Pandemic triggers spike in cybercrime in Vancouver, BC
Technology is used as an “instrument of crime” to create child sexual exploitation material; online fraud victims lost $3.27 million in the first three months of 2022
Pandemic-triggered lockdowns have contributed to a rising trend in the use of technology as an “instrument of crime” to create child sexual exploitation material and commit cryptocurrency and money-related fraud. other online scams in Vancouver.
The Vancouver Police Department’s Cybercrime Unit says it has seen an increase over the past two years in the global problem of possession and distribution of images and videos of children, and crimes where people have lost money through the internet.
A report presented to the Vancouver Police Board on Thursday provided statistics on crimes caught in the first three months of 2022 and 2021, and included a graph showing online fraud victims lost a total of 8.09 million dollars during this period.
The loss related to cryptocurrency alone was $3.42 million.
“Significant increase in child sexual abuse”
The number of cybercrime reports to the VPD from January to March in 2021 and 2022 amounted to 1,295 compared to 882 for the same three-month periods in 2020 and 2019.
Of the 1,295 cases, child sexual exploitation material investigations totaled 246; 142 cases were reported in 2020 and 2019.
“It is widely recognized in the child welfare community that the closures and stay-at-home orders necessitated by the pandemic have led to a significant increase in child sexual abuse as children were not leaving residences. and had reduced contact with the wider community, presenting offenders with increased opportunity to physically offend,” the report states.
“Additionally, the same lockdowns meant that offenders working from home had more opportunities to engage in the online distribution of [child sexual abuse material].”
The report did not include the number of charges in the cases, but referenced a 2019 investigation known as Project Heketara that involved a Vancouver suspect and victims around the world.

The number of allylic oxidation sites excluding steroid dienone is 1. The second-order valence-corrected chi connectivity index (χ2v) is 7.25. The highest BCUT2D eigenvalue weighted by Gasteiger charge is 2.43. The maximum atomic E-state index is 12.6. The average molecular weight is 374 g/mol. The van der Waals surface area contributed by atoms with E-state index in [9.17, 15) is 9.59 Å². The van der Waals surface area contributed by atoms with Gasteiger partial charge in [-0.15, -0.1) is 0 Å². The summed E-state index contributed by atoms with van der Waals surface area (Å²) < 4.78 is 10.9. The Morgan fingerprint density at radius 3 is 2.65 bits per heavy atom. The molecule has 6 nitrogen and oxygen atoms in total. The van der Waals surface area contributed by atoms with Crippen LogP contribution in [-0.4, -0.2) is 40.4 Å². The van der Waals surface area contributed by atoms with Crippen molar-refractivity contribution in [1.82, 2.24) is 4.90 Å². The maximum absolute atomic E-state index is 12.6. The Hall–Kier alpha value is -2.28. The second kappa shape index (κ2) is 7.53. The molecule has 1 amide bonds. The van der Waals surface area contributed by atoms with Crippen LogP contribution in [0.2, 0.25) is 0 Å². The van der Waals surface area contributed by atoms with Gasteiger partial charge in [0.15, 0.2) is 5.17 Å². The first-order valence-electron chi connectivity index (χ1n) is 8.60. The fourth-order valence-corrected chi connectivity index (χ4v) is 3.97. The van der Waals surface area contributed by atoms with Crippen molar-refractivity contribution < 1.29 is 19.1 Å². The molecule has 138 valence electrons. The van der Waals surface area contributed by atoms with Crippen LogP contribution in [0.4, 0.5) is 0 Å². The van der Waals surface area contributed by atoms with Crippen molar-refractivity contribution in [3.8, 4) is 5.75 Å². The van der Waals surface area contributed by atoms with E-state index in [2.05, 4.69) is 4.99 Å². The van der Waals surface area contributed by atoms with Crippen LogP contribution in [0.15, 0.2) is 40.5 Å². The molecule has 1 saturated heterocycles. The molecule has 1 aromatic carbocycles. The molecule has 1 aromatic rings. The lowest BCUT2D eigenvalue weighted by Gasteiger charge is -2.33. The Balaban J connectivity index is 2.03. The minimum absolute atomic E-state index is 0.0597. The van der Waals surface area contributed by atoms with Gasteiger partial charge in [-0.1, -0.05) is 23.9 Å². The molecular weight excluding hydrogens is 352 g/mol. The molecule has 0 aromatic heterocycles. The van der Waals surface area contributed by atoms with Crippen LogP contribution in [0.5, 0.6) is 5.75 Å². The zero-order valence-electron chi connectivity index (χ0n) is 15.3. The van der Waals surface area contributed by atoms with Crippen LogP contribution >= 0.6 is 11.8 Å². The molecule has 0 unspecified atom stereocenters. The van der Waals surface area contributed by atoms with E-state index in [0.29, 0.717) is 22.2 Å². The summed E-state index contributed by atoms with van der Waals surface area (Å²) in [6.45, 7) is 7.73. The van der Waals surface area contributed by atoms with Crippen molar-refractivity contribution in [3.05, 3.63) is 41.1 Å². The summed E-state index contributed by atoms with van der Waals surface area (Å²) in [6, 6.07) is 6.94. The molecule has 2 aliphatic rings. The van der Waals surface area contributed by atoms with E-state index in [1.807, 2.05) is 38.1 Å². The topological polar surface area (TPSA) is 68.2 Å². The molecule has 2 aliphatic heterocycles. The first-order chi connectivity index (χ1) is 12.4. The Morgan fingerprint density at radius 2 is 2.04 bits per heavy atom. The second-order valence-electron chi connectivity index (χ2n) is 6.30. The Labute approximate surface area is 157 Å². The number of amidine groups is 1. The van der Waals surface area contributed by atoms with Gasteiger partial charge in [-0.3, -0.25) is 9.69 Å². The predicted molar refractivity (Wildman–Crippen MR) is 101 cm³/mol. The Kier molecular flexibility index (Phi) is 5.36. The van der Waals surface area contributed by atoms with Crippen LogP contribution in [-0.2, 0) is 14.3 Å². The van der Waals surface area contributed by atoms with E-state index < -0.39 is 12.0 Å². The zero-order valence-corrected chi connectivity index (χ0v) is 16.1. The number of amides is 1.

Police said the suspect, who was not named in the report, used encrypted cloud storage, which contained “some of the most gruesome [child sexual abuse material] never created.
Various categories of cybercrime “are increasingly posing threats to privacy, financial security, and organizational reputation,” the report says, noting some common examples of Internet-related crimes:
• Manufacture, distribute, possess or access child pornography.
• Luring a child via a computer.
• Non‐consensual distribution of intimate images.
• Criminal harassment or “cyberbullying”.
• Threats, extortion, fraud, impersonation, impersonation.
• Piracy and other intellectual property crimes.
In 2018, the VPD warned the federal government via a report that digital currency such as Bitcoin would be used by organized crime to launder money unless more checks and balances were put in place to open accounts and monitor those who operate ATMs.
Metro Vancouver police saw a 350% increase from 2016 to 2017 in digital currency cases. At the time of the VPD’s report, police were investigating 70 cases and said they could see over 800 cases generated by the end of 2018, resulting in a 300% increase from 2017.
Scams associated with digital currency include people posing as Canada Revenue Agency employees who primarily target new immigrants and senior citizens. They are told that they owe money and request that the money be deposited in a Bitcoin ATM at a set address.
In February 2011, the Vancouver Courier published an article about the VPD’s efforts to capture online predators. At the time, this reporter created an online profile of a 13-year-old girl to demonstrate how quickly a discussion in a teen chat room turned into a request for sex in front of a predator.
Det. const. Kate Caprarie of the VPD’s Internet Child Exploitation Unit said at the time:
“If your kid is on a teen website or teen forum, make sure you’re there and watching, because inevitably it always turns to sex. The big deal now is the webcam and the desire to get kids on webcam to engage in some sort of webcam sex activity.